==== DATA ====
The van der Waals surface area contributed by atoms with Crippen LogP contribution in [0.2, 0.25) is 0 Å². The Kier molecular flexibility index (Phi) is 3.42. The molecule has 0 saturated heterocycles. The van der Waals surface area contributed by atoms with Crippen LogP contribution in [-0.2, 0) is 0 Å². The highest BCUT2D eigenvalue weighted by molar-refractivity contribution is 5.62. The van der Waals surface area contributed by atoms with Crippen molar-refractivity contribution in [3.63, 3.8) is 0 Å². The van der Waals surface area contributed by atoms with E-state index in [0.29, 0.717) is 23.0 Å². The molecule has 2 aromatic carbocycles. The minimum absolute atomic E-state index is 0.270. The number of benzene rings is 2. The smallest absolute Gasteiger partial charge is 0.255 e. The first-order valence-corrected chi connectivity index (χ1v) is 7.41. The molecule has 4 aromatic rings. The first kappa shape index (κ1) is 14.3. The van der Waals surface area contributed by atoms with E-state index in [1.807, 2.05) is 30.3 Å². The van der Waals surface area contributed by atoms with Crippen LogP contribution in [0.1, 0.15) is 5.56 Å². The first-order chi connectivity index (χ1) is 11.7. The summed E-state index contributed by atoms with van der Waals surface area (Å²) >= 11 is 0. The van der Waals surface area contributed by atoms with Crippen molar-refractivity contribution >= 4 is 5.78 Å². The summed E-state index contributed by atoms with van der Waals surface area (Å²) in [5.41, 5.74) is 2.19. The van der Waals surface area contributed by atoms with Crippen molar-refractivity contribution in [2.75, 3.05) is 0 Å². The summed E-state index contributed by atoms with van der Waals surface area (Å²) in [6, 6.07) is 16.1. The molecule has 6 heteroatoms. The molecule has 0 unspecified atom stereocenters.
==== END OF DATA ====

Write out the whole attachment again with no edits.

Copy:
The van der Waals surface area contributed by atoms with Crippen LogP contribution in [0.2, 0.25) is 0 Å². The Kier molecular flexibility index (Phi) is 3.42. The molecule has 0 saturated heterocycles. The van der Waals surface area contributed by atoms with Crippen LogP contribution in [-0.2, 0) is 0 Å². The highest BCUT2D eigenvalue weighted by molar-refractivity contribution is 5.62. The van der Waals surface area contributed by atoms with Crippen molar-refractivity contribution in [3.63, 3.8) is 0 Å². The van der Waals surface area contributed by atoms with E-state index in [0.29, 0.717) is 23.0 Å². The molecule has 2 aromatic carbocycles. The minimum absolute atomic E-state index is 0.270. The number of benzene rings is 2. The smallest absolute Gasteiger partial charge is 0.255 e. The first-order valence-corrected chi connectivity index (χ1v) is 7.41. The molecule has 4 aromatic rings. The first kappa shape index (κ1) is 14.3. The van der Waals surface area contributed by atoms with E-state index in [1.807, 2.05) is 30.3 Å². The van der Waals surface area contributed by atoms with Crippen LogP contribution in [0.1, 0.15) is 5.56 Å². The first-order chi connectivity index (χ1) is 11.7. The summed E-state index contributed by atoms with van der Waals surface area (Å²) >= 11 is 0. The van der Waals surface area contributed by atoms with Crippen molar-refractivity contribution >= 4 is 5.78 Å². The summed E-state index contributed by atoms with van der Waals surface area (Å²) in [5.41, 5.74) is 2.19. The van der Waals surface area contributed by atoms with Crippen molar-refractivity contribution in [2.75, 3.05) is 0 Å². The summed E-state index contributed by atoms with van der Waals surface area (Å²) in [6, 6.07) is 16.1. The molecule has 6 heteroatoms. The molecule has 0 unspecified atom stereocenters.